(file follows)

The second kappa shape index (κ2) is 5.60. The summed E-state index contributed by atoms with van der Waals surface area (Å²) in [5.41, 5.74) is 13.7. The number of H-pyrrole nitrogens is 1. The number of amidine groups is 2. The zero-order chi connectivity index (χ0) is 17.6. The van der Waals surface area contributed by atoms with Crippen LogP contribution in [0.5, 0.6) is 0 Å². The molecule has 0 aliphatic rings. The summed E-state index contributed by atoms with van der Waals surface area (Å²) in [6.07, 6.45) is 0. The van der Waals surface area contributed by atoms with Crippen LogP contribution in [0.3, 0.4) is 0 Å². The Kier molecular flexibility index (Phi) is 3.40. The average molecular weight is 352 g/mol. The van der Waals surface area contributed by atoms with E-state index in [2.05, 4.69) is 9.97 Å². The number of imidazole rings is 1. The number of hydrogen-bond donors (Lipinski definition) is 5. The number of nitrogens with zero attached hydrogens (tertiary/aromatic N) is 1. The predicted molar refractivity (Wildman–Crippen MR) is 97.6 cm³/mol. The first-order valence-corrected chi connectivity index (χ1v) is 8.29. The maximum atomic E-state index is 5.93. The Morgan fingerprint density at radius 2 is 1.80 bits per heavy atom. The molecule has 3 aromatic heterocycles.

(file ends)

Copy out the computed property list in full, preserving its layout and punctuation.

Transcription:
The second kappa shape index (κ2) is 5.60. The summed E-state index contributed by atoms with van der Waals surface area (Å²) in [5.41, 5.74) is 13.7. The number of H-pyrrole nitrogens is 1. The number of amidine groups is 2. The zero-order chi connectivity index (χ0) is 17.6. The van der Waals surface area contributed by atoms with Crippen LogP contribution in [0.5, 0.6) is 0 Å². The molecule has 0 aliphatic rings. The summed E-state index contributed by atoms with van der Waals surface area (Å²) in [6.07, 6.45) is 0. The van der Waals surface area contributed by atoms with Crippen LogP contribution in [0.3, 0.4) is 0 Å². The Kier molecular flexibility index (Phi) is 3.40. The average molecular weight is 352 g/mol. The van der Waals surface area contributed by atoms with E-state index in [2.05, 4.69) is 9.97 Å². The number of imidazole rings is 1. The number of hydrogen-bond donors (Lipinski definition) is 5. The number of nitrogens with zero attached hydrogens (tertiary/aromatic N) is 1. The predicted molar refractivity (Wildman–Crippen MR) is 97.6 cm³/mol. The first-order valence-corrected chi connectivity index (χ1v) is 8.29. The maximum atomic E-state index is 5.93. The Morgan fingerprint density at radius 2 is 1.80 bits per heavy atom. The molecule has 3 aromatic heterocycles.